Category Archive: Autism

Oct 09

“Schizophrenia’s Unyielding Mysteries”

“Schizophrenia’s Unyielding Mysteries” is the title of an article published in the May 2107 issue of Scientific American magazine. Quotations in this blog post are from that article unless otherwise specified. Schizophrenia and Autism: Similarities and Differences I’m interested in schizophrenia because it is so closely associated with autism. At one time, autism was labeled …

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Sep 03

Georging

For the past few (4+) years, I have been a “Georger” — a person who uses the website http://www.wheresgeorge.com/ to track the movement of US currency that passes through my hands. I’ll have a lot more to say about this in future posts, I just wanted to start the conversation here with an observation about …

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Jun 07

Anxiety: Who? Me?

I’m participating in a panel on Friday (June 9) at Northeastern University on Anxiety, as part of the CHATTER event. Of course, I’m quite nervous about this. As part of my preparation (which helps to reduce anxiety), I have been reviewing my past talks and writings on the subject. I discovered that my blog does …

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Mar 04

The State of the World is on My Mind

For many years, most of my blogging was about politics. In the period from early 2005 until late in 2008, I devoted my energies to political organizing, and I wrote nearly every day about opportunities for people in my region (the western four counties of Massachusetts) to participate in activities in support of causes and …

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Feb 27

The Language of Autism: “Special Interest” as a Stigmatizing Phrase

When an a non-autistic person studies something deeply, it’s an “area of expertise,” and the acquisition of such expertise is considered a commendable accomplishment. When an autistic person studies something deeply, it’s a “special interest,” and it’s considered a symptom of pathology. #DoubleStandards Nick Walker Nick’s post on Facebook really hit home for me, because, …

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Feb 13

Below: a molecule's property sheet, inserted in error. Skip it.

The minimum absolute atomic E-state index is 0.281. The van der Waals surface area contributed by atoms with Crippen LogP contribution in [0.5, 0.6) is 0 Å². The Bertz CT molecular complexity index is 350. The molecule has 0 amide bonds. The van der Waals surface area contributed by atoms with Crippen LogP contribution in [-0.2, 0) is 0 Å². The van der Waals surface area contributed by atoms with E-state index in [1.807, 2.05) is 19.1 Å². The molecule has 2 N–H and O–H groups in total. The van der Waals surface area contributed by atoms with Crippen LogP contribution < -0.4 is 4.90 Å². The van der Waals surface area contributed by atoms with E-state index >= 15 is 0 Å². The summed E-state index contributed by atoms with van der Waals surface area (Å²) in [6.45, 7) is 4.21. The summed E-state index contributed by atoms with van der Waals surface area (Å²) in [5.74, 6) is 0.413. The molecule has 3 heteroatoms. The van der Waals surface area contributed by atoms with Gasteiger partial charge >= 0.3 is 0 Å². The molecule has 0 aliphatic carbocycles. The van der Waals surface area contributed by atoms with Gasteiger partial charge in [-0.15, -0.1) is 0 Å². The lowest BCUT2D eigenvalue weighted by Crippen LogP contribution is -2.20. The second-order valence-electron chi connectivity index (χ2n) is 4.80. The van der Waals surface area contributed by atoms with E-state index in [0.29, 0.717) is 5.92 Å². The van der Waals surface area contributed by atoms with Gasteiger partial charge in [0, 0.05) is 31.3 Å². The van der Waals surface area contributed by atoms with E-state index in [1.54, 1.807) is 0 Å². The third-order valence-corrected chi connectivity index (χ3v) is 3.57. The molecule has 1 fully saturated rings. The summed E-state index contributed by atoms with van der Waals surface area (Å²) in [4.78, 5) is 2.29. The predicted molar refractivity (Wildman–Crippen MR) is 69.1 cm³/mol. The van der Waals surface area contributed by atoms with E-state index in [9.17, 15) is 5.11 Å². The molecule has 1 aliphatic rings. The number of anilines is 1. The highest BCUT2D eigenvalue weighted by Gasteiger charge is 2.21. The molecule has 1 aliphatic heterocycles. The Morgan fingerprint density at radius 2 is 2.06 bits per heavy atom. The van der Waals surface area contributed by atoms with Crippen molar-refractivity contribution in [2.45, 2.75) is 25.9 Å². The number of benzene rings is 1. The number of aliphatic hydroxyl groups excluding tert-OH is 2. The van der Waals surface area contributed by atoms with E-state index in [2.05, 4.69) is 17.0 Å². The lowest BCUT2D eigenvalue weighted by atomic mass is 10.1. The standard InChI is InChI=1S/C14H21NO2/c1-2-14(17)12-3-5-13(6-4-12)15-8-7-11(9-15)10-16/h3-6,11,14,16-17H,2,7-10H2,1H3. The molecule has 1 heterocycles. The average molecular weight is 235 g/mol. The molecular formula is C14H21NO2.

Another Candidate for my Autism Hall of Fame: John Couch Adams

Isaac Newton (1642-1726) is often mentioned (and rightly so, from what I can tell) as having probably been autistic. Now, I learn of a later-day (1819-1892) kindred spirit. John Couch Adams is known to history as having been hot on the trail of the discovery of Neptune, only to be beaten to the punch in 1846 …

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Dec 04

Walking

Following my comments, you will find an excerpt from an original essay, “Walking,” by Henry David Thoreau that appeared in The Atlantic in 1862; there is also a link at the end for those who want to read more. Henry David Thoreau was the proto-environmentalist. said Bill McKibben. Thoreau was also the one who, perhaps in a …

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Apr 23

Acceptance Is Belonging

A beautiful essay, written by my friend Amy Sequenzia, for Autism Acceptance Month. Autism Acceptance means more than love and understanding. It means belonging. Amy lived in Great Barrington for a time, and was very active in CATA. She has published a collection of poetry.

Apr 08

The demise of mirror neurons?

The latest (April 2016) issue of Scientific American contains an article that caught my eye. It is billed as “Cognitive Psychology” and subtitled “By honing ax-making skills while scanning their own brains, researchers are studying how cognition evolved.” This is clearly a very speculative venture, and the article (“Tales of a Stone Age Neuroscientist” available …

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Nov 25

Another Mischaracterization of Autism

An article entitled “The Gene Hackers” appeared in the November 16, 2015 issue of The New Yorker. It attracted my attention because it touches on neuroscience and other topics that interest me. I always worry when I read an article like this that autism will be mentioned in an unfavorable light. I didn’t have to wait …

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